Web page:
powerpot off grid power generator
apr 20, 2012
powerpot off grid power generator


the ‘powerpot’ thermoelectric power generator for off-grid living

developed by american materials engineer david toledo of startup company power practical, the ‘powerpot‘ is a thermoelectric power generator,
transforming the heat from cooking into electricity, in a device with no moving parts. the system offers a plausible means of off-grid
backpacking and living, using only heat and water to generate enough power to charge microelectronics-based devices like smartphones,
mp3 players, LEDs, and GPS units.


kickstarter video and demo of the ‘powerpot’

the system comprises two models plus one additional prototype: the ‘powerpot V’ providing up to 5 watts of usable electricity,
the ‘powerpot X’ generating 10, and the ‘XV’ (in development) which outputs up to 15 watts. the devices are effectively backpack
cooking pots combined with a thermoelectric generating base. the fhe models are composed of anodized aluminum to minimize weight,
holding 1.5 quart (1.4L), 2 quart (1.9 L), and 1 gallon (3.8 L) of water respectively.

a regulator cord features a 3-foot (0.9m) flame resistant cord leading to the USB charger plug. users can control the power output
of the system by choosing the intensity of the heat source, such as boiling or simmering water. interested readers can learn more
about how the powerpot works on the product’s page ‘how thermoelectrics work‘.


full front view of the ‘powerpot’


back view with cooking unit

having already achieved its funding goal but still accepting preorder pledges on kickstarter, the ‘powerpot V’ and ‘X’
are expected to be available in june 2012, with the larger ‘XV’ model in july. the designers hope that the system
will be used for distribution in developing countries, in addition to its use for camping and traveling, offering an option
on kickstarter where people can order a ‘powerpot’ for themselves for 125 USD, donate one to africa for 99 USD,
or do both fro 199 USD. caleb light, CFO of power practical, explains:

‘there are over 200 million people in Africa that use cell phones but lack access to electricity. some must walk over a mile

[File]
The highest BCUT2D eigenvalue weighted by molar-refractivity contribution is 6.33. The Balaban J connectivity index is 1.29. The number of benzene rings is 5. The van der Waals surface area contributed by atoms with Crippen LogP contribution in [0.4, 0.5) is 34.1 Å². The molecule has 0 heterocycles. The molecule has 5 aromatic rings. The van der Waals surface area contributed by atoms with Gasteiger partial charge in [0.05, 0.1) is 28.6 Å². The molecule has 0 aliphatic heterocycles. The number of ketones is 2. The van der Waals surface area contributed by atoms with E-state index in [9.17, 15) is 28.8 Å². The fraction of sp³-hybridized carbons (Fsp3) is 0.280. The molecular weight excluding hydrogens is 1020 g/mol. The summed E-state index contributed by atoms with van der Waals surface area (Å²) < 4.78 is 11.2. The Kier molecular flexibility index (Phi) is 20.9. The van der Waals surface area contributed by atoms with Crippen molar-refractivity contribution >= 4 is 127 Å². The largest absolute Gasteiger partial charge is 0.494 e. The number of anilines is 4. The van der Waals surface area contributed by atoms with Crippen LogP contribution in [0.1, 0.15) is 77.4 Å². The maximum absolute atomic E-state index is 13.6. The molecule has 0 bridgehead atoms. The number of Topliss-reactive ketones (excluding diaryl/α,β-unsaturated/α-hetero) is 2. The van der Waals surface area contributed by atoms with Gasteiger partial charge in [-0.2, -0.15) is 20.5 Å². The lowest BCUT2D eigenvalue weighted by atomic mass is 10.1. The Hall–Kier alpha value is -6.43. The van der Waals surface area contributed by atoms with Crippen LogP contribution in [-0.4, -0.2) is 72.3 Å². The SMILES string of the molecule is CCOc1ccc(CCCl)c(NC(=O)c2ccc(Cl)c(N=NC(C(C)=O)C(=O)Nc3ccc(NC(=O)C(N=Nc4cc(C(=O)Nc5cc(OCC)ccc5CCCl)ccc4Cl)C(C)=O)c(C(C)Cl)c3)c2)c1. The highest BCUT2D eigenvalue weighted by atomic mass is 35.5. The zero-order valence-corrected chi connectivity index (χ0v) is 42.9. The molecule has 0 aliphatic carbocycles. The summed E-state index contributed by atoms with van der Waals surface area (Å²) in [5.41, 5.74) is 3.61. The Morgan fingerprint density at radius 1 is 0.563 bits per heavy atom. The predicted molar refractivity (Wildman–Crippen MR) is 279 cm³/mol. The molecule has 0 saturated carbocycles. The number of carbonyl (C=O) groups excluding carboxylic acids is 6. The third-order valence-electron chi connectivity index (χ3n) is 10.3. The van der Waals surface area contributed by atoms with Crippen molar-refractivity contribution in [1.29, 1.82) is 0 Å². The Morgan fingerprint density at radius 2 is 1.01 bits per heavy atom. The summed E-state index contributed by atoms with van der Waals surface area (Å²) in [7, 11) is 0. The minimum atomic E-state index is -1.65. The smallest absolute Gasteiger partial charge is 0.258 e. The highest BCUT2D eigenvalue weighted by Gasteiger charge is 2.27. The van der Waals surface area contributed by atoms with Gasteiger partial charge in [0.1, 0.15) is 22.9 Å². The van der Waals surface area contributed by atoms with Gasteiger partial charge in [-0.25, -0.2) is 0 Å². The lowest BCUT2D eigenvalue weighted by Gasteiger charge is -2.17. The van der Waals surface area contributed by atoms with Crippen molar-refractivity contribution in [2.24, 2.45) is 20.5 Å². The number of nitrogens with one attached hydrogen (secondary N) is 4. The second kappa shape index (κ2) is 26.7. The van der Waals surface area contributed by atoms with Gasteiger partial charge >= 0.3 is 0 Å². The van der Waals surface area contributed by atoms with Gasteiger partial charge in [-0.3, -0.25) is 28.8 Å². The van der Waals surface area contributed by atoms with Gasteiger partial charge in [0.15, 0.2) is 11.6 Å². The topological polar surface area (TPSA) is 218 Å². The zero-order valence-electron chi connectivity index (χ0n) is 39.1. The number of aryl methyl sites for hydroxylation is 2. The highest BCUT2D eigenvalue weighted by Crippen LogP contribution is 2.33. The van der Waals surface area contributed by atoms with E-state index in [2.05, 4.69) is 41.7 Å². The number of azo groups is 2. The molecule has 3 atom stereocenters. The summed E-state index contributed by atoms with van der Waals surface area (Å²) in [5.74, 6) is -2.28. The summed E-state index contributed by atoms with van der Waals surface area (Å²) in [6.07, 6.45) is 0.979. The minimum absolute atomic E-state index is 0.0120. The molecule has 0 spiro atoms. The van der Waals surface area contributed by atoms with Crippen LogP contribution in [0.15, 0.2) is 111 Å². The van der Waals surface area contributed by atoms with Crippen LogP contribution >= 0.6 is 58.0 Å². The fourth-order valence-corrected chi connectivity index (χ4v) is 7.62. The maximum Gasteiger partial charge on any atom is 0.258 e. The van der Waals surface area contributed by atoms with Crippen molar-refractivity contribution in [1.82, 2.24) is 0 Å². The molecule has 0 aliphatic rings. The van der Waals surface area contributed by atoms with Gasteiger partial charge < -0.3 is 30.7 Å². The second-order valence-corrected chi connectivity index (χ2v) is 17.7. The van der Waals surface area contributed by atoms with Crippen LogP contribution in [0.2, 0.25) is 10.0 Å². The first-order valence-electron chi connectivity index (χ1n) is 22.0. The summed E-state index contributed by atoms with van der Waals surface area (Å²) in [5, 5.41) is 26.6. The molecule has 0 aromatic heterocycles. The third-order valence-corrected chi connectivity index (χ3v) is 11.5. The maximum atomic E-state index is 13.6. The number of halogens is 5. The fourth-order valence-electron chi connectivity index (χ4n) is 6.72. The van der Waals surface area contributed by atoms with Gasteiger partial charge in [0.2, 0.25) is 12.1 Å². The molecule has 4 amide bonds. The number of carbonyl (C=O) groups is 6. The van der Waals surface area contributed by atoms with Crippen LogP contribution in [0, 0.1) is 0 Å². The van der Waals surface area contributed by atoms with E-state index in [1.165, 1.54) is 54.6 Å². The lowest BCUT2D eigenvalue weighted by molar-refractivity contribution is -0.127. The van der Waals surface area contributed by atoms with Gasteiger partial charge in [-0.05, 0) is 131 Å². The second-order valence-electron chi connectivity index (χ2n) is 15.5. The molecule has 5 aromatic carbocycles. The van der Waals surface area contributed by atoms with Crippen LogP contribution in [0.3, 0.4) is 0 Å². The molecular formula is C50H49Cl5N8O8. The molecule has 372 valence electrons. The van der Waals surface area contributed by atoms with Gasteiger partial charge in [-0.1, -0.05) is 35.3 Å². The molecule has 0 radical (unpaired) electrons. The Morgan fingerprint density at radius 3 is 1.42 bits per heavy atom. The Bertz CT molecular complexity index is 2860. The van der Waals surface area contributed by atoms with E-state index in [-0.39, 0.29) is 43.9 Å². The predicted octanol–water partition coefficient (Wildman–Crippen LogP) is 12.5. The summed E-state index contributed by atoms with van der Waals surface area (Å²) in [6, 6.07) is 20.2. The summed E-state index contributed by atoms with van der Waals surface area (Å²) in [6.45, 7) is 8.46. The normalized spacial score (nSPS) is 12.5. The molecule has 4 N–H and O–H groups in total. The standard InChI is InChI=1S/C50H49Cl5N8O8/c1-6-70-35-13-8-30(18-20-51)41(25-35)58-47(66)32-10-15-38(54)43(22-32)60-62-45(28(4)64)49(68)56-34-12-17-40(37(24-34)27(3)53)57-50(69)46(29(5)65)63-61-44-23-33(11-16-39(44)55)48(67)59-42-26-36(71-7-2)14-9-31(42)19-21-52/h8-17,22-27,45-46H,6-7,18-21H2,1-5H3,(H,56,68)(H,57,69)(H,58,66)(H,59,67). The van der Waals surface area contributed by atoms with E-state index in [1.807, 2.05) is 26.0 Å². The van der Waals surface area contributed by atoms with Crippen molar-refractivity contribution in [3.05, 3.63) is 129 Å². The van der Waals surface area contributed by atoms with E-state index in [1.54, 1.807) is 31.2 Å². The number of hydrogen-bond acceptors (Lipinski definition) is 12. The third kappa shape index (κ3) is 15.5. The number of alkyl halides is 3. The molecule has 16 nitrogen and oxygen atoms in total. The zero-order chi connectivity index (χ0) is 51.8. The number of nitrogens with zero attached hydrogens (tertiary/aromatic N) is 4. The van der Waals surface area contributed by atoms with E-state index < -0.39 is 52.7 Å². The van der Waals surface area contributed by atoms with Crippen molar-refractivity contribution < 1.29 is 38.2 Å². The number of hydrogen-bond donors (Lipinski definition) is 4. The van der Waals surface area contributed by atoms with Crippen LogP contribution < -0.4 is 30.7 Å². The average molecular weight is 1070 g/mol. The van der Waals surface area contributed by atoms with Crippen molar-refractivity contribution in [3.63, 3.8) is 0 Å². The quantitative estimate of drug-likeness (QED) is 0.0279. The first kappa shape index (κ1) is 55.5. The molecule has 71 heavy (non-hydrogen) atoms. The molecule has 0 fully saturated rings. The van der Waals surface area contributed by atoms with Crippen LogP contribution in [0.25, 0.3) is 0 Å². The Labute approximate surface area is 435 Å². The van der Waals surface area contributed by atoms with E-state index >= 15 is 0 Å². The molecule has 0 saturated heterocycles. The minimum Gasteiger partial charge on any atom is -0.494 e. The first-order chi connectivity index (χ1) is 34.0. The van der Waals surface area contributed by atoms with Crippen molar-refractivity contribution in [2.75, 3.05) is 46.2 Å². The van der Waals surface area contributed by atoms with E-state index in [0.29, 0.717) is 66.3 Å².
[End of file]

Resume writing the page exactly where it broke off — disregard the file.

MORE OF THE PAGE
and spend over 15% of their monthly income just to charge their phone.
it is difficult to keep in touch with loved ones
or do business off-grid. since most people faced with this problem cook on an open fire, the ‘powerpot’ fits perfectly into their routine.


this ‘powerpot’ simultaneously powers four LED lights or other microelectronics devices like smartphones or mp3 players
image courtesy intel innovations

comments policy
LOG IN VIA
login with designboom
designboom's comment policy guidelines
generally speaking, if we publish something, it's because we're genuinely interested in the subject. we hope you'll share this interest and if you know even more about it, please share! our goal in the discussion threads is to have good conversation and we prefer constructive opinions. we and our readers have fun with entertaining ones. designboom welcomes alerts about typos, incorrect names, and the like.
the correction is at the discretion of the post editor and may not happen immediately.

what if you disagree with what we or another commenter has to say?
let's hear it! but please understand that offensive, inappropriate, or just plain annoying comments may be deleted or shortened.

- please do not make racist, sexist, anti-semitic, homophobic or otherwise offensive comments.
- please don't personally insult the writers or your fellow commenters.
- please avoid using offensive words, replacing a few letters with asterisks is not a valid workaround.
- please don't include your website or e-mail address in your comments for the purpose of self-promotion.
- please respect jury verdicts and do not discuss offensively on the competition results
(there is only one fist prize, and designboom usually asks renown professionals to help us to promote talent.
in addition to the awarded designs, we do feel that almost all deserve our attention, that is why we publish
the best 100-200 entries too.)

a link is allowed in comments as long as they add value in the form of information, images, humor, etc. (links to the front page of your personal blog or website are not okay). unwelcome links (to commercial products or services of others, offensive material etc. ) will be redacted. and, ... yes, spam gets banned. no, we do not post fake comments.

product library